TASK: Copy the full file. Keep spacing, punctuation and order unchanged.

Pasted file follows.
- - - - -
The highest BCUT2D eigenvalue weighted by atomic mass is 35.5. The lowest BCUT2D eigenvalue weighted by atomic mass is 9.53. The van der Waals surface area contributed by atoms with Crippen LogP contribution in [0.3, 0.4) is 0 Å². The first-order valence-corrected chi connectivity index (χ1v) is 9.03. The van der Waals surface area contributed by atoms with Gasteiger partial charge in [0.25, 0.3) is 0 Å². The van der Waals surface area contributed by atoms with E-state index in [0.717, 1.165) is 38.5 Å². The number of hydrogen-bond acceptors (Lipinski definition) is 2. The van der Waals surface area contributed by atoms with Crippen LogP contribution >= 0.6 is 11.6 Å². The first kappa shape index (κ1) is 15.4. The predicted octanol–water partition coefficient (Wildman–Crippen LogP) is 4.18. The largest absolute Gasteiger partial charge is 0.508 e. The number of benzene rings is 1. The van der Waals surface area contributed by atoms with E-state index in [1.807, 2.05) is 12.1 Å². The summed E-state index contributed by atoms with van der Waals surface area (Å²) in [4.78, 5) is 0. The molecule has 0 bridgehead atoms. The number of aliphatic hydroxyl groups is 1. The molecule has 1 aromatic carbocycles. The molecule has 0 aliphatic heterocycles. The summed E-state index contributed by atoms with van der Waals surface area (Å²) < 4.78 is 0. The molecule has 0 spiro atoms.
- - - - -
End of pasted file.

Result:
The highest BCUT2D eigenvalue weighted by atomic mass is 35.5. The lowest BCUT2D eigenvalue weighted by atomic mass is 9.53. The van der Waals surface area contributed by atoms with Crippen LogP contribution in [0.3, 0.4) is 0 Å². The first-order valence-corrected chi connectivity index (χ1v) is 9.03. The van der Waals surface area contributed by atoms with Gasteiger partial charge in [0.25, 0.3) is 0 Å². The van der Waals surface area contributed by atoms with E-state index in [0.717, 1.165) is 38.5 Å². The number of hydrogen-bond acceptors (Lipinski definition) is 2. The van der Waals surface area contributed by atoms with Crippen LogP contribution >= 0.6 is 11.6 Å². The first kappa shape index (κ1) is 15.4. The predicted octanol–water partition coefficient (Wildman–Crippen LogP) is 4.18. The largest absolute Gasteiger partial charge is 0.508 e. The number of benzene rings is 1. The van der Waals surface area contributed by atoms with E-state index in [1.807, 2.05) is 12.1 Å². The summed E-state index contributed by atoms with van der Waals surface area (Å²) in [4.78, 5) is 0. The molecule has 0 bridgehead atoms. The number of aliphatic hydroxyl groups is 1. The molecule has 1 aromatic carbocycles. The molecule has 0 aliphatic heterocycles. The summed E-state index contributed by atoms with van der Waals surface area (Å²) < 4.78 is 0. The molecule has 0 spiro atoms.